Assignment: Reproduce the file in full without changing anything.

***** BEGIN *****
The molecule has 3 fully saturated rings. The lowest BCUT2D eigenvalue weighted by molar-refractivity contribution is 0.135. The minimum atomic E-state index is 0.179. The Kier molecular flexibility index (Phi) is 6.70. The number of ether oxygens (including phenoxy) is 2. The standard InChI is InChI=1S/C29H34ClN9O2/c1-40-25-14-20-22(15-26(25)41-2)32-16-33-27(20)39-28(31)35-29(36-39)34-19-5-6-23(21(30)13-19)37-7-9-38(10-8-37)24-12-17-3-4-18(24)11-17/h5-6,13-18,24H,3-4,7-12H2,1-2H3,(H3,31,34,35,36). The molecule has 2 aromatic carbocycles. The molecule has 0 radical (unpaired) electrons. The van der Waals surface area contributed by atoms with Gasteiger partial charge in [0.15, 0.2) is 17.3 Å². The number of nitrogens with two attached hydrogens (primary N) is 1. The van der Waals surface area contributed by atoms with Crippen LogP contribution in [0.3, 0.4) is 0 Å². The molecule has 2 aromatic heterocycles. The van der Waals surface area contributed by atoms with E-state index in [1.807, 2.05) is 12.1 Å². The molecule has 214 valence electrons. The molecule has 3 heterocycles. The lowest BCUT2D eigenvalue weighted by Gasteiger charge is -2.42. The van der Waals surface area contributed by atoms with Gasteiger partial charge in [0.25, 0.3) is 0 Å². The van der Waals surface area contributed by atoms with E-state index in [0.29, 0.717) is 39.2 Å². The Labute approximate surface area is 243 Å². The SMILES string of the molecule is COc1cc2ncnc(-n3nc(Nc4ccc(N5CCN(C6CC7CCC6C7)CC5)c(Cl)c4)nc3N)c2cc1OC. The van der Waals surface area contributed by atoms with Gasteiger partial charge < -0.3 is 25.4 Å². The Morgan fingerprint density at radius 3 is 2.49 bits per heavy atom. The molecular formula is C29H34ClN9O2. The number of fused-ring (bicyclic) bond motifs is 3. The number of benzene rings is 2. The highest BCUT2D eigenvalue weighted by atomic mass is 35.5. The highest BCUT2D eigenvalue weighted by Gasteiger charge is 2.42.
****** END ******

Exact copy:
The molecule has 3 fully saturated rings. The lowest BCUT2D eigenvalue weighted by molar-refractivity contribution is 0.135. The minimum atomic E-state index is 0.179. The Kier molecular flexibility index (Phi) is 6.70. The number of ether oxygens (including phenoxy) is 2. The standard InChI is InChI=1S/C29H34ClN9O2/c1-40-25-14-20-22(15-26(25)41-2)32-16-33-27(20)39-28(31)35-29(36-39)34-19-5-6-23(21(30)13-19)37-7-9-38(10-8-37)24-12-17-3-4-18(24)11-17/h5-6,13-18,24H,3-4,7-12H2,1-2H3,(H3,31,34,35,36). The molecule has 2 aromatic carbocycles. The molecule has 0 radical (unpaired) electrons. The van der Waals surface area contributed by atoms with Gasteiger partial charge in [0.15, 0.2) is 17.3 Å². The number of nitrogens with two attached hydrogens (primary N) is 1. The van der Waals surface area contributed by atoms with Crippen LogP contribution in [0.3, 0.4) is 0 Å². The molecule has 2 aromatic heterocycles. The van der Waals surface area contributed by atoms with E-state index in [1.807, 2.05) is 12.1 Å². The molecule has 214 valence electrons. The molecule has 3 heterocycles. The lowest BCUT2D eigenvalue weighted by Gasteiger charge is -2.42. The van der Waals surface area contributed by atoms with Gasteiger partial charge in [0.25, 0.3) is 0 Å². The van der Waals surface area contributed by atoms with E-state index in [0.29, 0.717) is 39.2 Å². The Labute approximate surface area is 243 Å². The SMILES string of the molecule is COc1cc2ncnc(-n3nc(Nc4ccc(N5CCN(C6CC7CCC6C7)CC5)c(Cl)c4)nc3N)c2cc1OC. The van der Waals surface area contributed by atoms with Gasteiger partial charge < -0.3 is 25.4 Å². The Morgan fingerprint density at radius 3 is 2.49 bits per heavy atom. The molecular formula is C29H34ClN9O2. The number of fused-ring (bicyclic) bond motifs is 3. The number of benzene rings is 2. The highest BCUT2D eigenvalue weighted by atomic mass is 35.5. The highest BCUT2D eigenvalue weighted by Gasteiger charge is 2.42.